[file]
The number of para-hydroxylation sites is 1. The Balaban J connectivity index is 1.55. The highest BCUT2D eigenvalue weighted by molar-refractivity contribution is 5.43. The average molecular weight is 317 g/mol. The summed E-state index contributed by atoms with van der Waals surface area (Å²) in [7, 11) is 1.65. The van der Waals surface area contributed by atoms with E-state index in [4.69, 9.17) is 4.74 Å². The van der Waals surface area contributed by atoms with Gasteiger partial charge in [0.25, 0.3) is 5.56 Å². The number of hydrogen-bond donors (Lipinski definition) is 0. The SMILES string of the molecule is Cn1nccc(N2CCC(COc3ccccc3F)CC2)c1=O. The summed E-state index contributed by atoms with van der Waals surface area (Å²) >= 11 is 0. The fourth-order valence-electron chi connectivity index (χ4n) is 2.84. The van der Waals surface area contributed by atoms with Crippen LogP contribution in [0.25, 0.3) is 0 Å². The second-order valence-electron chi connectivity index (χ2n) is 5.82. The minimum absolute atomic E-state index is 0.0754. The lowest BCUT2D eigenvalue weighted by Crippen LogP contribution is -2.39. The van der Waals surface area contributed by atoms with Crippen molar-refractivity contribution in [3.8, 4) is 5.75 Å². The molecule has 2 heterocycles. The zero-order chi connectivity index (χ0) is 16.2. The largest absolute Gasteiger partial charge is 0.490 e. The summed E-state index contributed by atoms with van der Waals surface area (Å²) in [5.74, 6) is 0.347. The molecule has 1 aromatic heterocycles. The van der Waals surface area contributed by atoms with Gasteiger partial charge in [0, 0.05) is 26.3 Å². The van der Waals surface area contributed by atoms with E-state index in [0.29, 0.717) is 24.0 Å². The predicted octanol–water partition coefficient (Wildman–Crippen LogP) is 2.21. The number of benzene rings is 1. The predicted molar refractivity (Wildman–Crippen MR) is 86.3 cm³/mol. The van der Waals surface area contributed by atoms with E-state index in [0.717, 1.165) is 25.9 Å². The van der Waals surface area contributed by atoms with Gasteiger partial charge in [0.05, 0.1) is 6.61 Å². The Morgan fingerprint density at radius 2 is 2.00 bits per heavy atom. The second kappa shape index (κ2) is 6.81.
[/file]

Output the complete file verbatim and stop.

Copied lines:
The number of para-hydroxylation sites is 1. The Balaban J connectivity index is 1.55. The highest BCUT2D eigenvalue weighted by molar-refractivity contribution is 5.43. The average molecular weight is 317 g/mol. The summed E-state index contributed by atoms with van der Waals surface area (Å²) in [7, 11) is 1.65. The van der Waals surface area contributed by atoms with E-state index in [4.69, 9.17) is 4.74 Å². The van der Waals surface area contributed by atoms with Gasteiger partial charge in [0.25, 0.3) is 5.56 Å². The number of hydrogen-bond donors (Lipinski definition) is 0. The SMILES string of the molecule is Cn1nccc(N2CCC(COc3ccccc3F)CC2)c1=O. The summed E-state index contributed by atoms with van der Waals surface area (Å²) >= 11 is 0. The fourth-order valence-electron chi connectivity index (χ4n) is 2.84. The van der Waals surface area contributed by atoms with Crippen LogP contribution in [0.25, 0.3) is 0 Å². The second-order valence-electron chi connectivity index (χ2n) is 5.82. The minimum absolute atomic E-state index is 0.0754. The lowest BCUT2D eigenvalue weighted by Crippen LogP contribution is -2.39. The van der Waals surface area contributed by atoms with Crippen molar-refractivity contribution in [3.8, 4) is 5.75 Å². The molecule has 2 heterocycles. The zero-order chi connectivity index (χ0) is 16.2. The largest absolute Gasteiger partial charge is 0.490 e. The summed E-state index contributed by atoms with van der Waals surface area (Å²) in [5.74, 6) is 0.347. The molecule has 1 aromatic heterocycles. The van der Waals surface area contributed by atoms with Gasteiger partial charge in [0, 0.05) is 26.3 Å². The van der Waals surface area contributed by atoms with E-state index in [0.29, 0.717) is 24.0 Å². The predicted octanol–water partition coefficient (Wildman–Crippen LogP) is 2.21. The number of benzene rings is 1. The predicted molar refractivity (Wildman–Crippen MR) is 86.3 cm³/mol. The van der Waals surface area contributed by atoms with E-state index in [0.717, 1.165) is 25.9 Å². The van der Waals surface area contributed by atoms with Gasteiger partial charge in [0.05, 0.1) is 6.61 Å². The Morgan fingerprint density at radius 2 is 2.00 bits per heavy atom. The second kappa shape index (κ2) is 6.81.